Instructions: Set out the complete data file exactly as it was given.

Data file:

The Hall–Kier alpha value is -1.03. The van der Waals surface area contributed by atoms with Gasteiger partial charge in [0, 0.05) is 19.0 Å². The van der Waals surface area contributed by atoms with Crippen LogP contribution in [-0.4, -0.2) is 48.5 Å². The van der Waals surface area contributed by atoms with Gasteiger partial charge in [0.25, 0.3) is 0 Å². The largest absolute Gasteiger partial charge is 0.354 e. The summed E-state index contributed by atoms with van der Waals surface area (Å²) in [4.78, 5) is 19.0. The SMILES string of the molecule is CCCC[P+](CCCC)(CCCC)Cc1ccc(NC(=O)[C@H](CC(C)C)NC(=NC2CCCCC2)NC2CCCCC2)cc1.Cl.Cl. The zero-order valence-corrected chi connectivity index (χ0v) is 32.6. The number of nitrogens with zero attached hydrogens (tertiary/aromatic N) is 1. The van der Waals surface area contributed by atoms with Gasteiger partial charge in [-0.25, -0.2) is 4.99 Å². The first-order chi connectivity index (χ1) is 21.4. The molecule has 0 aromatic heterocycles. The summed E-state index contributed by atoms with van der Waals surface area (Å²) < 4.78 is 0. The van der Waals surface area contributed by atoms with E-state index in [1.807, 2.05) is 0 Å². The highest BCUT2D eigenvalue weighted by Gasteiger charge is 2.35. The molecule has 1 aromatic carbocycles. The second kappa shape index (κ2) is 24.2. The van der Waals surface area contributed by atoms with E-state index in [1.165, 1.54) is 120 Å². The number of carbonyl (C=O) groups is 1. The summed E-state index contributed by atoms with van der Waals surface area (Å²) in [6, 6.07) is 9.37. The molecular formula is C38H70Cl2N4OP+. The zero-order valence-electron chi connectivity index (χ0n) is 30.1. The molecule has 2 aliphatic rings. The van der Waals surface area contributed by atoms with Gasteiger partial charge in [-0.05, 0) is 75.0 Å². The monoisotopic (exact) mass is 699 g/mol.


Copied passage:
The Hall–Kier alpha value is -1.03. The van der Waals surface area contributed by atoms with Gasteiger partial charge in [0, 0.05) is 19.0 Å². The van der Waals surface area contributed by atoms with Crippen LogP contribution in [-0.4, -0.2) is 48.5 Å². The van der Waals surface area contributed by atoms with Gasteiger partial charge in [0.25, 0.3) is 0 Å². The largest absolute Gasteiger partial charge is 0.354 e. The summed E-state index contributed by atoms with van der Waals surface area (Å²) in [4.78, 5) is 19.0. The SMILES string of the molecule is CCCC[P+](CCCC)(CCCC)Cc1ccc(NC(=O)[C@H](CC(C)C)NC(=NC2CCCCC2)NC2CCCCC2)cc1.Cl.Cl. The zero-order valence-corrected chi connectivity index (χ0v) is 32.6. The number of nitrogens with zero attached hydrogens (tertiary/aromatic N) is 1. The van der Waals surface area contributed by atoms with Gasteiger partial charge in [-0.25, -0.2) is 4.99 Å². The first-order chi connectivity index (χ1) is 21.4. The molecule has 0 aromatic heterocycles. The summed E-state index contributed by atoms with van der Waals surface area (Å²) < 4.78 is 0. The van der Waals surface area contributed by atoms with E-state index in [1.807, 2.05) is 0 Å². The highest BCUT2D eigenvalue weighted by Gasteiger charge is 2.35. The molecule has 1 aromatic carbocycles. The second kappa shape index (κ2) is 24.2. The van der Waals surface area contributed by atoms with E-state index in [1.165, 1.54) is 120 Å². The number of carbonyl (C=O) groups is 1. The summed E-state index contributed by atoms with van der Waals surface area (Å²) in [6, 6.07) is 9.37. The molecular formula is C38H70Cl2N4OP+. The zero-order valence-electron chi connectivity index (χ0n) is 30.1. The molecule has 2 aliphatic rings. The van der Waals surface area contributed by atoms with Gasteiger partial charge in [-0.05, 0) is 75.0 Å². The monoisotopic (exact) mass is 699 g/mol.